In part 1 of this series, I went through the breakdown of different types of carbohydrates and where you might find them in your diet. In this next section, I would like to move more toward applied nutrition. So taking this knowledge and implementing it into your diet to cater toward your goals. Carbohydrates are a broad group and have caught a lot of flak over the years so feel free to ask questions if you feel I need to clarify some things.
Carbohydrates: The facts
- 4 kcal per g of digestible carbohydrate (see part 1 for the types).
- Functions of digestible carbohydrates include providing energy, protein sparing, prevention of ketosis
- Functions of indigestible carbohydrates (see part 1 for types) include promoting bowel health, slowing glucose absorption, inhibiting cholesterol absorption, reducing the risk of obesity contributing to satiety.
Choosing your carbohydrates
So the facts seem quite straightforward overall, all carbs are made equal right? Well, whilst from an energy perspective that is strictly true, our bodies don’t react the same way to different types of carbohydrates. An example being a bowl of jelly beans aren’t going to have the same effect as a bowl of fresh berries. Essentially, the body breaks down carbohydrates into the monosaccharide glucose for use within the body but the rate at which it does varies from source to source. This has serious ramifications for health with a host of diseases and dysfunctions including diabetes type 2, and cardiovascular diseases. In order to capture this better, researchers developed two tools, the glycemic index (GI) and glycemic load (GL).
Glycemic Index (GI)
The more popular of the two tools, it is the blood glucose response ratio to a given food compared against a certain benchmark (generally glucose or white bread). This can be affected by a number of factors such as the method of cooking, the physical structure, the accompanying foods etc. It results in a given value that broadly divides into three categories, low, intermediate and high GI foods. An important aspect of this calculation is that the serving size is uniformly set at the quantity that would give 50g of carbohydrates. This can drastically reduce the effectiveness of using GI as a guide due to the unrealistic portions.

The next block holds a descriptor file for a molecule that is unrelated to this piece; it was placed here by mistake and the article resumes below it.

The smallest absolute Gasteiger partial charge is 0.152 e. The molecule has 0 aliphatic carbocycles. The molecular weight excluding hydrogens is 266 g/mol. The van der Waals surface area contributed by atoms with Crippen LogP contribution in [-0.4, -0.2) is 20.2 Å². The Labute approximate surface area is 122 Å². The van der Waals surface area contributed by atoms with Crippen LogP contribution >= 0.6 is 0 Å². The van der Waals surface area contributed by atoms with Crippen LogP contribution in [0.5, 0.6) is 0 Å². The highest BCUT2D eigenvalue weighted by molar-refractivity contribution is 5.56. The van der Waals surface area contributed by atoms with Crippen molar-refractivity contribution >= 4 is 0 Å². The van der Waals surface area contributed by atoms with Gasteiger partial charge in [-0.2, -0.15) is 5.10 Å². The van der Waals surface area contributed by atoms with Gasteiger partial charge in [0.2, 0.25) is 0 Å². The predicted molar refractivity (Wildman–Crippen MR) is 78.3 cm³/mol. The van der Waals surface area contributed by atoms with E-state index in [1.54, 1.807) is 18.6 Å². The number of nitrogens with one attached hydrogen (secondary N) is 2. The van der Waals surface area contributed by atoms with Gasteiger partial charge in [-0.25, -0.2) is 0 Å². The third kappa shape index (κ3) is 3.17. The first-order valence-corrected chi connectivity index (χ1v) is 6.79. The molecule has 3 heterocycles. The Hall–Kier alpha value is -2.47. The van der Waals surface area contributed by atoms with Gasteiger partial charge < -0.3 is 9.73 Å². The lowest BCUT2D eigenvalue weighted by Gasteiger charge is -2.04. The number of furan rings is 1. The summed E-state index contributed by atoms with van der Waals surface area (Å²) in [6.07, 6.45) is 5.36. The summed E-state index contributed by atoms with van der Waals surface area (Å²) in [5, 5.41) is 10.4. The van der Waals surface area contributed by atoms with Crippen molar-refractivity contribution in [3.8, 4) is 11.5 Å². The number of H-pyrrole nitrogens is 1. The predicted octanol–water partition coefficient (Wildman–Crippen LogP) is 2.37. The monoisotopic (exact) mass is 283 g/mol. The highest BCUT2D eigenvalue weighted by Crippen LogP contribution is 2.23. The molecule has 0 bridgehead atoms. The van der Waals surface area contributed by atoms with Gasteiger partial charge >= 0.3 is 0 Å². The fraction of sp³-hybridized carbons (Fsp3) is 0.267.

Glycemic Load (GL)
This is calculated by taking the carbohydrates of a food in 1 serving and multiplying it by its GI and then dividing it by 100. What this means in reality is a greater reflection of the bodies’ blood sugar response to a food. This can mean foods that have a relatively high GI end up scoring lower on the GL scale due to what constitutes a realistic portion size.
“Ok Tom, so what does this mean for me exactly, do I want high or low scoring foods?”
Well, like with anything in nutrition it depends on what you want to achieve, both types of foods can have their uses. However, for general health purposes, it is often a safer bet to emphasise lower GI and GL foods in the diet. In some specific cases, you may want to take advantage of quicker absorption for performance or the post-workout muscle-building window. I will write more about tailoring your carbohydrates to your needs in part 3.
Glycemic Index and load
Glycemic load and relation to development of diseases
Low GI diets and the impact on health
Low GI diet vs calorie restricted diet on health factors